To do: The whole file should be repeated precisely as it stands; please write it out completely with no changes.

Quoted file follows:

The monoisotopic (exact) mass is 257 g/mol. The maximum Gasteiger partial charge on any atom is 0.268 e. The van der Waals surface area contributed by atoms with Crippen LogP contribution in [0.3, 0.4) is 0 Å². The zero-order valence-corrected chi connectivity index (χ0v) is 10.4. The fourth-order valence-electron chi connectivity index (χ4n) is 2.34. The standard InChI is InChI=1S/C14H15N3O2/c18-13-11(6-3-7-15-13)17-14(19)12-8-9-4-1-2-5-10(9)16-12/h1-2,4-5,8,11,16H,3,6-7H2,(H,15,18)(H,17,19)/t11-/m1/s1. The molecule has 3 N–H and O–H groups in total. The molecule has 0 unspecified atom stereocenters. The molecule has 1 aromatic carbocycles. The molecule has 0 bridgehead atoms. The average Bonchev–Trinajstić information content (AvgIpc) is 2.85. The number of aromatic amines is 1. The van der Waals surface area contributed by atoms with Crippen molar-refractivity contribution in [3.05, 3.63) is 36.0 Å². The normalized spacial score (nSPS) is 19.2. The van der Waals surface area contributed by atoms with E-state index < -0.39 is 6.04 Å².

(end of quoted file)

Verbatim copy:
The monoisotopic (exact) mass is 257 g/mol. The maximum Gasteiger partial charge on any atom is 0.268 e. The van der Waals surface area contributed by atoms with Crippen LogP contribution in [0.3, 0.4) is 0 Å². The zero-order valence-corrected chi connectivity index (χ0v) is 10.4. The fourth-order valence-electron chi connectivity index (χ4n) is 2.34. The standard InChI is InChI=1S/C14H15N3O2/c18-13-11(6-3-7-15-13)17-14(19)12-8-9-4-1-2-5-10(9)16-12/h1-2,4-5,8,11,16H,3,6-7H2,(H,15,18)(H,17,19)/t11-/m1/s1. The molecule has 3 N–H and O–H groups in total. The molecule has 0 unspecified atom stereocenters. The molecule has 1 aromatic carbocycles. The molecule has 0 bridgehead atoms. The average Bonchev–Trinajstić information content (AvgIpc) is 2.85. The number of aromatic amines is 1. The van der Waals surface area contributed by atoms with Crippen molar-refractivity contribution in [3.05, 3.63) is 36.0 Å². The normalized spacial score (nSPS) is 19.2. The van der Waals surface area contributed by atoms with E-state index < -0.39 is 6.04 Å².